Undoubtedly, the coming years will see new species of heelwalkers discovered and volumes of new data on their ecology and behavior published. But we may need to hurry. Like the melting and disappearing environment of ice crawlers, there are signs that heelwalkers’ habitats are threatened as well. The ancient, unique, and unbelievably rich South African plant communities of karoo and fynbos, homes of so many plant species that they earned the entire region the designation Cape Floral Kingdom, are shrinking. Development, desertification, and mining steadily strip the precious ecosystem bit by bit, literally pushing it into the ocean. Heelwalkers, with their fifteen or so known species, each restricted to a tiny patch of unique Cape vegetation, may soon be in a serious quagmire. The same Mesozoic forbearer that gave rise to ice crawlers—and their narrow ecological specialization—produced another organism that, although it occupies an entirely different niche, is also dangerously specialized. And this, as the rich fossil record of specialized lineages clearly shows us, is a recipe for extinction.
[An excerpt from my book “Relics: Travels in Nature’s Time Machine“]
*) Entomologist Mike Ivie pointed out that ice crawlers can be equally fast and voracious, recalling his experience with these insects: “…we fed them live flies and they got them every time, and eat until they practically burst.”
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Makes me cry-out against my misspent youth in South Africa. What opportunities I have missed!.
An interesting parallel exists with the North American endemic family Tanoceridae. This family is known from two genera, Mohavacris, comprising from a single species and Tanaocerus, known from two species. Both occur on the Mohave and Sonoran Deserts. Mohavacris lives in shrubs, especially Sagebrush and Tanaocerus is found mostly on the ground. Both were considered rarities until in the mid 1960’s when we discovered they were winter-occurring grasshoppers, nocturnal and active at night–on very cold nights at that. Once their habits were discovered, it was soon apparent that both were not rare at all.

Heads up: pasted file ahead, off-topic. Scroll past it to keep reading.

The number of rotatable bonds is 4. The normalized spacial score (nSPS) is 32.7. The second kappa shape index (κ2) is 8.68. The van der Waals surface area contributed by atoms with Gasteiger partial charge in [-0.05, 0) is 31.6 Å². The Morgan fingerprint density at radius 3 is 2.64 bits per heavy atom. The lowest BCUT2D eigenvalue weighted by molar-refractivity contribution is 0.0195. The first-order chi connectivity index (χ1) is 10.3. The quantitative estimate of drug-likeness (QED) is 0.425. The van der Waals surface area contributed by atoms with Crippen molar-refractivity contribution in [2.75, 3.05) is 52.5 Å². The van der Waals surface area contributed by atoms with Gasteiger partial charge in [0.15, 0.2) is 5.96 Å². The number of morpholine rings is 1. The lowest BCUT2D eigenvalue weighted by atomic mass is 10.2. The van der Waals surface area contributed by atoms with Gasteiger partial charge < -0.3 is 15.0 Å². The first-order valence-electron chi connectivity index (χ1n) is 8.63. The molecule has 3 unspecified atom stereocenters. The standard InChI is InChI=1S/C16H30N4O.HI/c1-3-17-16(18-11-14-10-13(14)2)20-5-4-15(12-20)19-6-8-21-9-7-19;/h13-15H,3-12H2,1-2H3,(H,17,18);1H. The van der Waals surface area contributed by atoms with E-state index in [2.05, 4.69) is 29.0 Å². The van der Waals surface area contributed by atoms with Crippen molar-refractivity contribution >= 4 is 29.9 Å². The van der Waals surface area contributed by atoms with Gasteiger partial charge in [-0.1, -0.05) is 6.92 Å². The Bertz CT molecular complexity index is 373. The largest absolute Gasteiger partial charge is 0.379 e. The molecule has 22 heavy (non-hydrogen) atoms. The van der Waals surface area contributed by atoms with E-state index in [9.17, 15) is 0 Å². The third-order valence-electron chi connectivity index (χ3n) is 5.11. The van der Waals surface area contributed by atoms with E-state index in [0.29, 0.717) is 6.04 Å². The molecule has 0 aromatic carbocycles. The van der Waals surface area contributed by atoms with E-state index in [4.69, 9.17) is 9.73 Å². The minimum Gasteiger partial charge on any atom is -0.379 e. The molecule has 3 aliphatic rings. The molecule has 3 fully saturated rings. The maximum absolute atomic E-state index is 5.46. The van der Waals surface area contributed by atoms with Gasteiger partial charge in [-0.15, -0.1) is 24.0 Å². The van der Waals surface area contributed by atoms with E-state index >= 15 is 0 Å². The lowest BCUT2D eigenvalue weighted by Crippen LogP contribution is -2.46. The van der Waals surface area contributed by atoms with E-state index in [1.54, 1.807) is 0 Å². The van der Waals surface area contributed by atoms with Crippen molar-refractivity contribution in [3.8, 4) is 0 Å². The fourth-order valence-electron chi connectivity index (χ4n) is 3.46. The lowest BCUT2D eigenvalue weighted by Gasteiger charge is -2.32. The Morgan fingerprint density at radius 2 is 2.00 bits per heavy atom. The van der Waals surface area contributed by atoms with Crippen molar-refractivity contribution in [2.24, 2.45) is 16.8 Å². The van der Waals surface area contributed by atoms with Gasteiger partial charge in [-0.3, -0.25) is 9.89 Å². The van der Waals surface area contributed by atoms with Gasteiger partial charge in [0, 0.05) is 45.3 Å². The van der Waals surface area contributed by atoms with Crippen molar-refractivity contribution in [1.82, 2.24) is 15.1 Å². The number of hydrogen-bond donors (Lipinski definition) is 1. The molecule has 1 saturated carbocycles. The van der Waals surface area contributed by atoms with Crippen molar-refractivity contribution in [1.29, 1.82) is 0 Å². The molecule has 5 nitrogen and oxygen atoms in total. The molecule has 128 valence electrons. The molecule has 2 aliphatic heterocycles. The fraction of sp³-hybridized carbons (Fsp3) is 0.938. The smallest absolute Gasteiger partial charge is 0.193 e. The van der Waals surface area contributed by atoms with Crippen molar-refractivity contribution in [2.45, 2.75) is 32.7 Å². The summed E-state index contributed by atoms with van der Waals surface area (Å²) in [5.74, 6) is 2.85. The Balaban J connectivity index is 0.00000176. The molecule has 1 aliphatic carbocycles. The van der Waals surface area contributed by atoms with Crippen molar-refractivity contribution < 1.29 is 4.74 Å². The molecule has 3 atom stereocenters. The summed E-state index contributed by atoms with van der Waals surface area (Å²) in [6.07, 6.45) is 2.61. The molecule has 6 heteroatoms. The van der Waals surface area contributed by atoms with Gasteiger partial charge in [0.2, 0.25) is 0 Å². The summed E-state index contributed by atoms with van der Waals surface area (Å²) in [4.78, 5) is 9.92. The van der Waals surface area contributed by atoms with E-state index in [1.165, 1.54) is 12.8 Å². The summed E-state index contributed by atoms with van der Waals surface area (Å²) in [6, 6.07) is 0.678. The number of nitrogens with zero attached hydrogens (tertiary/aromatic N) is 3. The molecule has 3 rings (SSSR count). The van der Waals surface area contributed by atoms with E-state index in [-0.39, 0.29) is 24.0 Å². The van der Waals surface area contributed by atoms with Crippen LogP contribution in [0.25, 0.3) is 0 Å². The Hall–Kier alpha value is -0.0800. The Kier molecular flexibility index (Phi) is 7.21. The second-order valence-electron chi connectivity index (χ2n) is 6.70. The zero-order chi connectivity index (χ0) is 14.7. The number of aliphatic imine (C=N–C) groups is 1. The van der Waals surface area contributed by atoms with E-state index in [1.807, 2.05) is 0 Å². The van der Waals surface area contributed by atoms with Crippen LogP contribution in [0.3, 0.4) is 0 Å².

awe-inspiring story! it’s incredible how many organisms just walk right past our eyes, and we hardly notice. there must be enormous numbers of still undiscovered species if it took us so long to realize that these large animals are a group of their own.
also, very well written – thanks for sharing this! :)
Thanks for the very interesting post and the lovely photos! Sometime I hope to find a grylloblattid, but so far I have not had much opportunity to walk in the mountains.
Interesting about the flash flood – my entomology Professor back home was a Namibian native and told me the same thing. He said it was best avoiding putting your tent up in a dry riverbed!
‘Gryloblattomantophasmatodea’ also sounds like a sobriety test for imbibing entomologists! LOL. Fascinating article of an order briefly mentioned in my education.
Very interesting account. Your description of the heelwalkers and their environment reminds me of my childhood. We all ran barefoot through the summer months and learned that waddling on our heels over hot concrete in town and black sands at the beach stopped burnt toes. :o)